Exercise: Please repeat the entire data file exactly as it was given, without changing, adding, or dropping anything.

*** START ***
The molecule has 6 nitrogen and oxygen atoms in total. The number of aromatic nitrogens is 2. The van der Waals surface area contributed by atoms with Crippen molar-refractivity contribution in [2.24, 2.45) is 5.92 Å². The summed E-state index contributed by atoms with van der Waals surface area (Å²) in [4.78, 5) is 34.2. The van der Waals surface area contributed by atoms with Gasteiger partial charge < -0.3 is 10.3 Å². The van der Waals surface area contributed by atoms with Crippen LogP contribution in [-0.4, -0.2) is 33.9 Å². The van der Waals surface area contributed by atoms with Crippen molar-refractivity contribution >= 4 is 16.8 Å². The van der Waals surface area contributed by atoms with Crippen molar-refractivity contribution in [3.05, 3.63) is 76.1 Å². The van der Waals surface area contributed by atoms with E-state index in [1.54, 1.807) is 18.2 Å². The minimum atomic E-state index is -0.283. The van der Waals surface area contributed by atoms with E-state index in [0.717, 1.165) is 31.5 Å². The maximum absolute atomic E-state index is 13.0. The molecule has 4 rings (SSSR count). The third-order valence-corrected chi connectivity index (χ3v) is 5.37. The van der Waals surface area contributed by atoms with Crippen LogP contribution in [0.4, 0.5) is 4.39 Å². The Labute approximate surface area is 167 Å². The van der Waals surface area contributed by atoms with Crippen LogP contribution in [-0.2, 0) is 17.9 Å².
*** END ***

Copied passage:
The molecule has 6 nitrogen and oxygen atoms in total. The number of aromatic nitrogens is 2. The van der Waals surface area contributed by atoms with Crippen molar-refractivity contribution in [2.24, 2.45) is 5.92 Å². The summed E-state index contributed by atoms with van der Waals surface area (Å²) in [4.78, 5) is 34.2. The van der Waals surface area contributed by atoms with Gasteiger partial charge < -0.3 is 10.3 Å². The van der Waals surface area contributed by atoms with Crippen LogP contribution in [-0.4, -0.2) is 33.9 Å². The van der Waals surface area contributed by atoms with Crippen molar-refractivity contribution >= 4 is 16.8 Å². The van der Waals surface area contributed by atoms with Crippen molar-refractivity contribution in [3.05, 3.63) is 76.1 Å². The van der Waals surface area contributed by atoms with E-state index in [1.54, 1.807) is 18.2 Å². The minimum atomic E-state index is -0.283. The van der Waals surface area contributed by atoms with E-state index in [0.717, 1.165) is 31.5 Å². The maximum absolute atomic E-state index is 13.0. The molecule has 4 rings (SSSR count). The third-order valence-corrected chi connectivity index (χ3v) is 5.37. The van der Waals surface area contributed by atoms with Crippen LogP contribution in [0.4, 0.5) is 4.39 Å². The Labute approximate surface area is 167 Å². The van der Waals surface area contributed by atoms with Crippen LogP contribution in [-0.2, 0) is 17.9 Å².